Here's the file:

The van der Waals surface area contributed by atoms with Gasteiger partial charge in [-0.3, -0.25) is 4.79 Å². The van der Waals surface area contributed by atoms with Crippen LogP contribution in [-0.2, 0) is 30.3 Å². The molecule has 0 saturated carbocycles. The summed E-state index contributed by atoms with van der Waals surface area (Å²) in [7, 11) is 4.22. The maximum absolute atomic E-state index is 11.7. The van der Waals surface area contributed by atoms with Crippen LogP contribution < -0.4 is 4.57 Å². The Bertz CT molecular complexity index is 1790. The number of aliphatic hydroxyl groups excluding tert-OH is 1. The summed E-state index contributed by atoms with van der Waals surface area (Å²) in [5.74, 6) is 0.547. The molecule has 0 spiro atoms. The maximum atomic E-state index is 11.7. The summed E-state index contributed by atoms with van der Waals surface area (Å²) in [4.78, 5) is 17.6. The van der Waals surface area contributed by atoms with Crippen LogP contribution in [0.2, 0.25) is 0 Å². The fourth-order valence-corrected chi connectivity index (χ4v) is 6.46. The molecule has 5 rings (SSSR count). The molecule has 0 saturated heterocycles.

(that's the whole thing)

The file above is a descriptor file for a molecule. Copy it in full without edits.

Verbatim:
The van der Waals surface area contributed by atoms with Gasteiger partial charge in [-0.3, -0.25) is 4.79 Å². The van der Waals surface area contributed by atoms with Crippen LogP contribution in [-0.2, 0) is 30.3 Å². The molecule has 0 saturated carbocycles. The summed E-state index contributed by atoms with van der Waals surface area (Å²) in [7, 11) is 4.22. The maximum absolute atomic E-state index is 11.7. The van der Waals surface area contributed by atoms with Crippen LogP contribution < -0.4 is 4.57 Å². The Bertz CT molecular complexity index is 1790. The number of aliphatic hydroxyl groups excluding tert-OH is 1. The summed E-state index contributed by atoms with van der Waals surface area (Å²) in [5.74, 6) is 0.547. The molecule has 0 spiro atoms. The maximum atomic E-state index is 11.7. The summed E-state index contributed by atoms with van der Waals surface area (Å²) in [4.78, 5) is 17.6. The van der Waals surface area contributed by atoms with Crippen LogP contribution in [0.2, 0.25) is 0 Å². The fourth-order valence-corrected chi connectivity index (χ4v) is 6.46. The molecule has 5 rings (SSSR count). The molecule has 0 saturated heterocycles.